At a small clearing we ran into Flowers and Pyro! We met them briefly in the 100-Mile Wilderness. Crazy how the trail works. Knowing I wasn’t alone, and there were others planning to camp at the same location as us helped calm me down. They didn’t seem in a rush; instead, they were eating the heaviest part of their resupplies from Stratton.
Farther along we met Jukebox, Abbey, and PopIt, more SOBOs I ran across in the 100-Mile Wilderness. Seems like I’m on pace with those who summited June 15-16.
We continued up North Crockett Mountain as the clouds continued to darken. There was a nice sign at the summit, but trees blocked the view. I could feel the winds shifting so we hustled on down and up to South Crockett
There was a short side trail that led to a foggy view of Sugarloaf Mountain from South Crockett. We chatted for a while with Ferrous and Fireball, two NOBOs headed into a hostel in Stratton.
The clouds grew darker and we bid them adieu and hustled the last mile to our campsite. It was a steep and extremely rocky descent. As we reached the rockiest part, the sun came out, and the blue sky shone with beautiful, white fluffy clouds. I began to wonder if I was working myself up about this storm for nothing.
We reached our campsite and the sun was still shining brightly! We ate a snack while off in the distance gray clouds loomed. Overhead it was blue and clear! I set the tent up on a wooden platform, using 550 cord to tie it down instead of stakes in the dirt. But I figured it would at least keep my tent out of the mud during the predicted weather. As I was finishing it started to sprinkle. I hastened Arry inside, ran to the steam to fill my dirty bag with water (we were very nearly out) and rushed inside. It started raining heavier and heavier and about five minutes after I was safely in my tent the heaven opened, Zeus roared, and Arry and I snuggled.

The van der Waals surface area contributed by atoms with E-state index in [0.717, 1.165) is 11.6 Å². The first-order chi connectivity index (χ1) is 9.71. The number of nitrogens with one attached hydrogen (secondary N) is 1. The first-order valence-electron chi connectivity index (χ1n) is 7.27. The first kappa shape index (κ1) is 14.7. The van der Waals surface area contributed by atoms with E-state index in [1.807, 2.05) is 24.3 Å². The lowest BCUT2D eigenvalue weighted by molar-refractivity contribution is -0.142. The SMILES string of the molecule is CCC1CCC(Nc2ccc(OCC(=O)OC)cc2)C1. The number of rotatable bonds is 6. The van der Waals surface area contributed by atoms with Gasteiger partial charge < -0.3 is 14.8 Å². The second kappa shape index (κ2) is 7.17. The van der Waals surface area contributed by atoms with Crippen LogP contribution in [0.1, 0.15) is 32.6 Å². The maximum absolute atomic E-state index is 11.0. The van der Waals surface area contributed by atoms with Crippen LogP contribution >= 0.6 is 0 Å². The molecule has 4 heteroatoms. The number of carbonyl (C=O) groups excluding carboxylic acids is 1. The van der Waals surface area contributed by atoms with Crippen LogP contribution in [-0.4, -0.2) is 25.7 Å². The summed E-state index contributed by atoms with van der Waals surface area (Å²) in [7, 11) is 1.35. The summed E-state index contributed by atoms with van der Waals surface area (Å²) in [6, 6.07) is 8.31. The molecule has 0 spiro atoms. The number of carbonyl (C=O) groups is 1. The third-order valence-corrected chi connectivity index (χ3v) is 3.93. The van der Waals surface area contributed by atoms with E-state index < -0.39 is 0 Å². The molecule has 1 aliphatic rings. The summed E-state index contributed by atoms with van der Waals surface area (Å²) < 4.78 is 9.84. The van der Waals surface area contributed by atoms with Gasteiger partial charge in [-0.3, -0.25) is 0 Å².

The rain let up not long after it began. I heard voices enter the campsite, “Is this the campsite?” Thinking it was the hikers we passed earlier we popped out. Two counselors were trying to direct and quiet their nine middle school-aged boy campers. I guess they come out here to camp, and will climb Crockett and perhaps Sugarloaf on day hikes. If it was not raining while I write this, I’m sure they would have a campfire and provide much entertainment.
As the sun shone I grew brave. We crossed the stream and I let Arry run. That’s probably the hardest part for me on the trail. I have a dog who wants to run up and down smelling things, and I try to keep her under control and calm at all times, so it was nice to let her run on the far side of the campground. Then we headed back for a privy stop.
I tethered Arry to a tree, and ran inside the privy. In the less than two minutes it took to do my business, the sky darkened and rain began to fall. Arry and I sprinted into our tent, and before I could towel her off, she rolled around in my sleeping bag!